Skypersonic Remote Operations: Inspecting an Industrial Plant with Drone Piloted from Across the Atlantic Ocean Via Cellphone Connection
by DRONELIFE Staff Writer Ian M Crosby
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Industrial drone company and Red Cat Holdings subsidiary Skypersonic conducted a visual inspection of the interior of a fully operational utility plant in Turin, Italy, via a drone controlled from 4,800 miles away in Orlando, Florida. The operation was conducted using only the internet connection from a standard cell phone.
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Drew Camden, the Orlando-based pilot and president of Red Cat subsidiary Rotor Riot, possessed no prior knowledge of the Iren district heating-network plant in Turin. Camden piloted the Skypersonic “Skycopter” drone using only the drone’s video feed, which enabled him to see and react to the building’s interior in near-real time, with a latency of only 68 milliseconds. The Skycopter can be piloted without GPS, which is unavailable indoors and in enclosed spaces.
“We learned much from this historic flight controlled from an ocean away, which is actually our third trans-Atlantic flight,” said Skypersonic CEO Giuseppe Santangelo. “Most importantly, we learned that an internet connection via a mobile phone in the vicinity of the drone is all that is needed to remotely pilot a drone from virtually anywhere – in fact, up to 8,000 miles away. The previous two flights had relied on a more sophisticated, non-mobile internet connection. We also learned that it is possible to navigate a very dense and complex interior environment from another continent using this easily configurable set-up.”
The demonstration was promoted by the Turin House of Emerging Technologies in partnership with the University of Turin. Iren is northwest Italy’s leading multi-utility company in the fields of electricity, gas, thermal energy, energy efficiency and of the management of integrated water, environmental and technological services.
“We had already proven, through a two-year inspection program with General Motors, that using drones flown by on-site pilots to inspect industrial facilities brings significant savings in time and money over the traditional method of erecting scaffolding and hoisting personnel in the air – as well as being immeasurably safer, of course,” said Santangelo. “These time- and money-saving benefits are exponentially greater when the drone pilot – always the most expensive component of using drones – never needs to leave his office to inspect any building virtually anywhere in the world. Travel expenses are eliminated completely and, because no travel is involved, the pilot’s time commitment drops from days to hours, which also means that a pilot can conduct several inspections on the same day with drones operating thousands of miles away while remaining in the same place.
“Pre-COVID, our normal procedure was to send a pilot to a customer to train them in using the Skycopter for interior inspections. But the lockdowns imposed by COVID made this impossible, so we had to come up with an alternative and I tasked our software engineers to develop a way to remotely pilot drones over the internet,” Santangelo continued. “When this was accomplished, our customers were able to begin practicing flying their new drone before it even arrived by remotely flying a similar drone located in our offices in Detroit or Turin. The customer needs just a radio controller connected to the internet and our remote piloting software. And then when the customer receives their drone, our pilot in Detroit or Turin can show them how to fly it by taking over control of the drone from thousands of miles away. The necessities imposed by COVID have created a new world of opportunities and fundamentally transformed our business model. In fact, ‘Remotely Flying Drones AnywhereTM’ has become the core business strategy for Red Cat Holdings’ enterprise segment, of which Skypersonic is a part.”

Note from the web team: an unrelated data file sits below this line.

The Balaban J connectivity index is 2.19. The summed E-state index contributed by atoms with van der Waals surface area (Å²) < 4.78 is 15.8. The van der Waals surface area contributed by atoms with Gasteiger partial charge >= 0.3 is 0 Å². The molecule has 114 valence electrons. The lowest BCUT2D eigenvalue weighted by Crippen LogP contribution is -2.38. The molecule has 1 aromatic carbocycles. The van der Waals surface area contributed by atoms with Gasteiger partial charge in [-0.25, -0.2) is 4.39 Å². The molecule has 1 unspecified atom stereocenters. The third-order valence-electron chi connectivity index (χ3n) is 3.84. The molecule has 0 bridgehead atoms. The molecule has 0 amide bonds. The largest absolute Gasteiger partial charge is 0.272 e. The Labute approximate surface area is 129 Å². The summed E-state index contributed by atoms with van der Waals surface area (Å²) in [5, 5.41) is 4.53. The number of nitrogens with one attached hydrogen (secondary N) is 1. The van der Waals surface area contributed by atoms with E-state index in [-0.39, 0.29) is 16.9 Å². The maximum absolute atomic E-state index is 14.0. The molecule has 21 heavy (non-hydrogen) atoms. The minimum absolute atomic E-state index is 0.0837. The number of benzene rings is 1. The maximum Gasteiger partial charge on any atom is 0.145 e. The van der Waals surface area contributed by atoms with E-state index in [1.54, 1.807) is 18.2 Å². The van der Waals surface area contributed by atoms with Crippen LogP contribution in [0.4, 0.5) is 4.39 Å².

Read more about Red Cat Holdings and BVLOS Flight:
- Red Cat 4 Ship: One Pilot, Four Drones; Will a Multi Drone System Be the New Normal?
- Teal Drones Acquired by Red Cat Holdings
- Enabling Drones in Oil and Gas: What Will it Take to Make BVLOS a Reality? Industry Experts Speak
- Now is the Right Time for BVLOS Operations; Elsight on the Enabling Power of Mobile Networks
Ian attended Dominican University of California, where he received a BA in English in 2019. With a lifelong passion for writing and storytelling and a keen interest in technology, he is now contributing to DroneLife as a staff writer.
Miriam McNabb is the Editor-in-Chief of DRONELIFE and CEO of JobForDrones, a professional drone services marketplace, and a fascinated observer of the emerging drone industry and the regulatory environment for drones. Miriam has penned over 3,000 articles focused on the commercial drone space and is an international speaker and recognized figure in the industry. Miriam has a degree from the University of Chicago and over 20 years of experience in high tech sales and marketing for new technologies.
For drone industry consulting or writing, Email Miriam.
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